Separatism, Democracy, and Disintegration

Introduction to Separatism: Democracy and Disintegration (Lanham, Maryland: Rowman and Littlefield, 1998)

Metta Spencer

The late 1980s and 1990s have been marked by two mutually contradictory trends. The first is an increasing cultural, economic, environmental, and political integration transnationally through "globalization" and the formation of international political structures, such as the European Union. The second is the upsurge in separatist movements that aspire, sometimes with success, to partition states. There are far more such movements attempting separation than seem likely ever to be accomplished. Nevertheless, even the aspiration to divide states seems puzzling, when juxtaposed to the opposing trend toward unification.

Few of the contributors to this book have met or discussed their views of separatism. However, most of us share misgivings about the trend toward the splintering of states. Most of us believe that the most urgent emerging political issues must be handled at the transnational level and that local issues will continue to diminish in relative importance. We also believe that states are losing much of their sovereignty and that ethnic communities therefore are pursuing false dreams in demanding statehood.

Even as a myth, national sovereignty fails to inspire these whose political values are inclusive and who regard ethnicity as an accident of birth instead of a basis for pride. However, the purpose of this book is not to polemicize against separatism but to analyze its causes and consequences.

Most chapters are case studies of separatist movements. The countries that we shall examine include some historic cases (Ottoman and Austro-Hungarian Empires), as well as some recent ones (Czechoslovakia, Yugoslavia, the Soviet Union) and four that, at this writing, have not accomplished their desired secession (Sri Lanka, Canada, Tatarstan, and Chechnya).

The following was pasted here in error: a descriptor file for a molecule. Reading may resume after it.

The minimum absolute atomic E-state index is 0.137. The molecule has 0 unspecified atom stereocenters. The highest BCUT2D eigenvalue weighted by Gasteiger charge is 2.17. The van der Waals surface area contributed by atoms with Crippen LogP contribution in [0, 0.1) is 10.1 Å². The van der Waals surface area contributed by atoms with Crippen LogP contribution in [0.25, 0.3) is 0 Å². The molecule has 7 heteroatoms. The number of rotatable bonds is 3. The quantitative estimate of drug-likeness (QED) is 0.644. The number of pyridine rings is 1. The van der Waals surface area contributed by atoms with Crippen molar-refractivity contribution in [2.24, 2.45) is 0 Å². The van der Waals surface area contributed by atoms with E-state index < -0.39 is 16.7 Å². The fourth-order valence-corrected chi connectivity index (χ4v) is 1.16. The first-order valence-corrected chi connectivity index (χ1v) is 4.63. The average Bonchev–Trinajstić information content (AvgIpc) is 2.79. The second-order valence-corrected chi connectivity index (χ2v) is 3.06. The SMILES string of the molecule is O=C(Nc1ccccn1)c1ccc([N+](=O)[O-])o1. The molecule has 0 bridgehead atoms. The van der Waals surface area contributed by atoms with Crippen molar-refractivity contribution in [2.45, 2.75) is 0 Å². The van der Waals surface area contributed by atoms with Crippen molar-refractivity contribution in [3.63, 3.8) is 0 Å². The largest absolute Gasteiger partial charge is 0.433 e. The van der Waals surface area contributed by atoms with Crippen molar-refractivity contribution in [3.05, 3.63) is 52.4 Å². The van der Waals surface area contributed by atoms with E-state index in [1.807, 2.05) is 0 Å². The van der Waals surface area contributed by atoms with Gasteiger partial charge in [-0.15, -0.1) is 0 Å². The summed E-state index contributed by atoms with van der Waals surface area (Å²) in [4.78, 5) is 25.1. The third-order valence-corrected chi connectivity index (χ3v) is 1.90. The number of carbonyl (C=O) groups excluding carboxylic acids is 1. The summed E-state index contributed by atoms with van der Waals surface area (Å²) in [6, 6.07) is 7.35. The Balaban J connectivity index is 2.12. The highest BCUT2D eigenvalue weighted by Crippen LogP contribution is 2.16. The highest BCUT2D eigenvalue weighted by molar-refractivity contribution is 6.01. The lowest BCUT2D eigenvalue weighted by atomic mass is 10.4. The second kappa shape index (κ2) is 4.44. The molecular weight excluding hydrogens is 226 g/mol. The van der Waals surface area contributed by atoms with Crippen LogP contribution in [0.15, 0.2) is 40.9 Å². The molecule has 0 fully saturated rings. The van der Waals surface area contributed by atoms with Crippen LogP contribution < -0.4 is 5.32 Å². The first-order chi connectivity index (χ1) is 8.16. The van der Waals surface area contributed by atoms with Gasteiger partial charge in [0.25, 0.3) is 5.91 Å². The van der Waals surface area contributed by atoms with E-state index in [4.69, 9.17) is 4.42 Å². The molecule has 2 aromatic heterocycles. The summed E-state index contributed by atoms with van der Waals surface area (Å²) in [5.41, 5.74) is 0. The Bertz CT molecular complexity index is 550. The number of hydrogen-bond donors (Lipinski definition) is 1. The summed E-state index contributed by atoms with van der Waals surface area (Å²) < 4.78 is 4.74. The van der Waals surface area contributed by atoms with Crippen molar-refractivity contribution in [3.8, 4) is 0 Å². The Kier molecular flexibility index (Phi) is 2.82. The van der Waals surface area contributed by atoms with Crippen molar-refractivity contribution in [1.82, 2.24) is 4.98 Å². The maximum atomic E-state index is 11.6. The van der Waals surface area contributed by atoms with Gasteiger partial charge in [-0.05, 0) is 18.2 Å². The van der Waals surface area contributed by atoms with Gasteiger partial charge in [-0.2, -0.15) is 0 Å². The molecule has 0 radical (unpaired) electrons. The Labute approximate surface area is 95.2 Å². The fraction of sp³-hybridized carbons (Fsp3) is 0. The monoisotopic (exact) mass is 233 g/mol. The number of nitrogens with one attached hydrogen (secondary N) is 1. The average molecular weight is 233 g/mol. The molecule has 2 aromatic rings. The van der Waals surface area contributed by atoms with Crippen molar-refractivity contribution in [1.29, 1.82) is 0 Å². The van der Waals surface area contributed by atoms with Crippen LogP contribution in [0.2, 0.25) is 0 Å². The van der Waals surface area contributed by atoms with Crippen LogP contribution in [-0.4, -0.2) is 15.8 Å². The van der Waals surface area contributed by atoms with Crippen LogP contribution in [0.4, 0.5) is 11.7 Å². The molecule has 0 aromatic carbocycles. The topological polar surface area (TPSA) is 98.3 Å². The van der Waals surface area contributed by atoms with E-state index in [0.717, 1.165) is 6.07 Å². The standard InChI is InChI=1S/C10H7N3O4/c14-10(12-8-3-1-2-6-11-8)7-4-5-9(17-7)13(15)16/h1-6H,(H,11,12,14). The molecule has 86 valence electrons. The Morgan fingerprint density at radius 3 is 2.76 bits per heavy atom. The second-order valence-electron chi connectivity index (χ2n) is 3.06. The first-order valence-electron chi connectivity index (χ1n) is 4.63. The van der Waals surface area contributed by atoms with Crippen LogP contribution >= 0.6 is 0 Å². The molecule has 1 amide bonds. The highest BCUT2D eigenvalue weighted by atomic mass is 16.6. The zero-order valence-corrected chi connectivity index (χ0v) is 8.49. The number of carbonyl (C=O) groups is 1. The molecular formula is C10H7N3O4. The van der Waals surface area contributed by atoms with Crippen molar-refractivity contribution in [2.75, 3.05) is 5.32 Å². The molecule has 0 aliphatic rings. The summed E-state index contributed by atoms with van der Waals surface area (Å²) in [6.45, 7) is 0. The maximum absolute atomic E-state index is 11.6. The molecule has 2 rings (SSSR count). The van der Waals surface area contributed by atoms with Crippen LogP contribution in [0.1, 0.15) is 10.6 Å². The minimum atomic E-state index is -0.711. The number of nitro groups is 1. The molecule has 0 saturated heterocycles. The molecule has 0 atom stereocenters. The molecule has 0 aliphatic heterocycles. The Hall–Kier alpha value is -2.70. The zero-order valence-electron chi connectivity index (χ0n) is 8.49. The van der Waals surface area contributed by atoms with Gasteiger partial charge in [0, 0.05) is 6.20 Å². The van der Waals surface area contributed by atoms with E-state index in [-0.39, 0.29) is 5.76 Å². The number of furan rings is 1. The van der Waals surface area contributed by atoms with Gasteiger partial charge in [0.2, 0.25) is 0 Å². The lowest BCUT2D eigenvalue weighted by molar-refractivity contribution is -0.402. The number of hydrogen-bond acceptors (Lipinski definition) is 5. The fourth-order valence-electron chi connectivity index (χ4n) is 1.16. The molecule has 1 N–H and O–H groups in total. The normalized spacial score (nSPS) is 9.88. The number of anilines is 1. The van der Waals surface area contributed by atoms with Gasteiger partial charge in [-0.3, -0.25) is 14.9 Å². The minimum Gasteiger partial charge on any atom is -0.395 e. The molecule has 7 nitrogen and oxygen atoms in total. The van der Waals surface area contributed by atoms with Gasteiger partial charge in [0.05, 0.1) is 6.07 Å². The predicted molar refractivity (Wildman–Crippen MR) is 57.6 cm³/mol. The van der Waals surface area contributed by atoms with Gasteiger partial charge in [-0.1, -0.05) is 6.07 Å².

Every contemporary separatist movement is based on a sense of grievance on the part of an ethnic group (whose members may refer to it as "a nation" or "a people"). Numerous studies have sought to explain nationalism or "identity politics." It may be useful for a reader to approach this collection of cases with a checklist that identifies some of the possible causes and consequences of nationalistic separatism.

Sources of Nationalist Separatism

The following list, which is by no means exhaustive, consists of causal factors that have been proposed in various accounts of nationalism and separatism. They are not necessarily mutually exclusive.

Structural Contributing Factors

The above list includes most of the theorized proximate causes of separatist movements. However, we can also identify a list of contributing factors that have been said to affect the probability that separatism will emerge. Among them are the following:

Political Consequences of Partitioning States

Among the commonly observed consequences of secession are the following:

Proposed Solutions for States Facing Separatist Movements

When a unitary or federal government finds itself challenged by a separatist organization, there are various ways of responding, some of which may minimize either the risk of secession or of the negative consequences that typically accompany secession. The following list is not exhaustive, and some of the items are incompatible with the others.